In order to land on our 35 Under 35 list, honorees must first be nominated by one or more industry peers. Pouring through the nominations, SEMA News looks for candidates who are already making a significant industry impact through their leadership within their organization or business. Entrepreneurship, commitment, insight, innovation, integrity, responsibility, demonstrated skill, involvement and success within the marketplace weigh heavily in our decision-making.
The selection process is never easy, and this year we received a record number of nominations, making a final list that much tougher to compose. In one way or another, every nominee is a winner. In the end, however, only 35 can make our special feature.
We believe you’ll agree that the honorees we’ve selected for 2015 have bright futures ahead of them as they fix their gazes on new horizons that will continue to grow and change the aftermarket in fresh new ways. However, as different as their approaches may be at times, every “old schooler” is still likely recognize in these young people the same passion and innovation that has grounded our industry from the beginning. Yes, they’re going places, and the journey promises to be exciting for all of us.
Troy Spackman, 31
Owner/Fabricator, Legacy Innovations
With 10 employees aged 26 to 40, Troy Spackman specializes in custom vehicles at Legacy Innovations. His one-stop shop builds cars that compete at the highest levels, with honors including a Goodguys’ Gold Bar, a Detroit Autorama first place award, finalist for Street Machine of the Year and a SEMA Best GM Vehicle award, to name a few. People who know Troy say he displays excellent leadership abilities in project planning and business evolution, and he has proven his ability to manage all facets of the business.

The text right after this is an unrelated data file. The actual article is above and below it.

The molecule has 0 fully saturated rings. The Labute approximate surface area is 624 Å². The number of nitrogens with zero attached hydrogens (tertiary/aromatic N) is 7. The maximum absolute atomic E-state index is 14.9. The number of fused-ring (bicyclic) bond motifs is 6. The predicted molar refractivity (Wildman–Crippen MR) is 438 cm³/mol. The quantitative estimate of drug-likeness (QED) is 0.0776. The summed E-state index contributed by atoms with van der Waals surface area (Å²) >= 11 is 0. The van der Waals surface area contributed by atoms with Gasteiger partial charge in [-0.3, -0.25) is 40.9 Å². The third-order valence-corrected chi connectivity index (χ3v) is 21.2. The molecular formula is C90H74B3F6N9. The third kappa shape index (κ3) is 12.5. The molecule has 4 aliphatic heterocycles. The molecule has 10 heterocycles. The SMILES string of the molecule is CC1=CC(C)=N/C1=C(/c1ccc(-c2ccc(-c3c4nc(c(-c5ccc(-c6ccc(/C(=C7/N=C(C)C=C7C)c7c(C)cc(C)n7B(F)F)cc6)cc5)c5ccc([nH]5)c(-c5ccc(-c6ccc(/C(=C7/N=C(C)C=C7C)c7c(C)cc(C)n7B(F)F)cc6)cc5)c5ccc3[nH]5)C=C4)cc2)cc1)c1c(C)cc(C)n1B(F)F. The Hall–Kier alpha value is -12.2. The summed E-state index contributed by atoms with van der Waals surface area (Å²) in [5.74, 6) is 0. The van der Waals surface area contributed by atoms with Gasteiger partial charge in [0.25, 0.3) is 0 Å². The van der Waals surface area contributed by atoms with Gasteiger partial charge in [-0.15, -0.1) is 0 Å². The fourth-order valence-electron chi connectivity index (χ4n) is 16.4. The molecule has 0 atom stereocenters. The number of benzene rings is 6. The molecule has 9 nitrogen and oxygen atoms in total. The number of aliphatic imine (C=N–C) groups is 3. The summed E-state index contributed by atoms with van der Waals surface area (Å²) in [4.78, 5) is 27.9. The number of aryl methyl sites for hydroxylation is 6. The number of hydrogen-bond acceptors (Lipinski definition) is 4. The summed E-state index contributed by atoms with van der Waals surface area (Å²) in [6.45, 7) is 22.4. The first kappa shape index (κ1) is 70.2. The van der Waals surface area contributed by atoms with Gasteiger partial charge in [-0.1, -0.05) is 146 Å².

“A quality job done correctly the first time is worth the initial perceived increased investment,” he said, “and fewer high-quality modifications hold more value than higher-quantity alterations with lower quality. Performance and quality are key components to success in today’s aftermarket industries. Technology, trends and tastes will all change, but the feeling you get when a show-goer or stranger does a double-take while you’re passing by—that will never change. The challenge, then, is to provide that experience for customers in a mutually beneficial and realistic manner.”
In his briefcase: “I have come to the realization that a handheld with Internet is a necessity. Remote email access, searching the Internet and GPS are excellent resources. I still find that I tend to use pen and paper when I’m at my facility or, more importantly, my good ideas end up on the side of a box in Sharpie.”